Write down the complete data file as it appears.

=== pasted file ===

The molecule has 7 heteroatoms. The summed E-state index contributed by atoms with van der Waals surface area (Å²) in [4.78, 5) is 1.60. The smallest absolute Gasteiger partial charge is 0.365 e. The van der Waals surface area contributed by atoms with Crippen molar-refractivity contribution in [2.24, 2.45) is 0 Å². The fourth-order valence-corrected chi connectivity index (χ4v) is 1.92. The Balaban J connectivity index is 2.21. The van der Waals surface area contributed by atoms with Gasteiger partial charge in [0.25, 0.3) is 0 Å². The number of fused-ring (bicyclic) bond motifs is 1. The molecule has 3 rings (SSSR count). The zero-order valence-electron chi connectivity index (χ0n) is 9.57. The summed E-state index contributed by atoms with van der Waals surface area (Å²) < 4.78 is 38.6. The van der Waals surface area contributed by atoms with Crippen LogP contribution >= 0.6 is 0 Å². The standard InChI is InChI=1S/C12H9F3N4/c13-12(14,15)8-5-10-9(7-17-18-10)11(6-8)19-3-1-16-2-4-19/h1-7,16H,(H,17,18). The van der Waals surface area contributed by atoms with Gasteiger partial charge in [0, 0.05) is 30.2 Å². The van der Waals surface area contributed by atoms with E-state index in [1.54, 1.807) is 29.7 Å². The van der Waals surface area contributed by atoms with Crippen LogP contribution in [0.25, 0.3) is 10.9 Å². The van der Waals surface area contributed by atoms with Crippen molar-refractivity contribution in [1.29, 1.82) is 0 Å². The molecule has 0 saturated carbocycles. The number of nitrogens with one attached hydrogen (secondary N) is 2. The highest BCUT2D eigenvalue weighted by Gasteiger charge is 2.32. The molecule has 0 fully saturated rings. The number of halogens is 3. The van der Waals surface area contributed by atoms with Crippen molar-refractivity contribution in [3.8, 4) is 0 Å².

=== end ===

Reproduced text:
The molecule has 7 heteroatoms. The summed E-state index contributed by atoms with van der Waals surface area (Å²) in [4.78, 5) is 1.60. The smallest absolute Gasteiger partial charge is 0.365 e. The van der Waals surface area contributed by atoms with Crippen molar-refractivity contribution in [2.24, 2.45) is 0 Å². The fourth-order valence-corrected chi connectivity index (χ4v) is 1.92. The Balaban J connectivity index is 2.21. The van der Waals surface area contributed by atoms with Gasteiger partial charge in [0.25, 0.3) is 0 Å². The number of fused-ring (bicyclic) bond motifs is 1. The molecule has 3 rings (SSSR count). The zero-order valence-electron chi connectivity index (χ0n) is 9.57. The summed E-state index contributed by atoms with van der Waals surface area (Å²) < 4.78 is 38.6. The van der Waals surface area contributed by atoms with Crippen LogP contribution >= 0.6 is 0 Å². The standard InChI is InChI=1S/C12H9F3N4/c13-12(14,15)8-5-10-9(7-17-18-10)11(6-8)19-3-1-16-2-4-19/h1-7,16H,(H,17,18). The van der Waals surface area contributed by atoms with Gasteiger partial charge in [0, 0.05) is 30.2 Å². The van der Waals surface area contributed by atoms with E-state index in [1.54, 1.807) is 29.7 Å². The van der Waals surface area contributed by atoms with Crippen LogP contribution in [0.25, 0.3) is 10.9 Å². The van der Waals surface area contributed by atoms with Crippen molar-refractivity contribution in [1.29, 1.82) is 0 Å². The molecule has 0 saturated carbocycles. The number of nitrogens with one attached hydrogen (secondary N) is 2. The highest BCUT2D eigenvalue weighted by Gasteiger charge is 2.32. The molecule has 0 fully saturated rings. The number of halogens is 3. The van der Waals surface area contributed by atoms with Crippen molar-refractivity contribution in [3.8, 4) is 0 Å².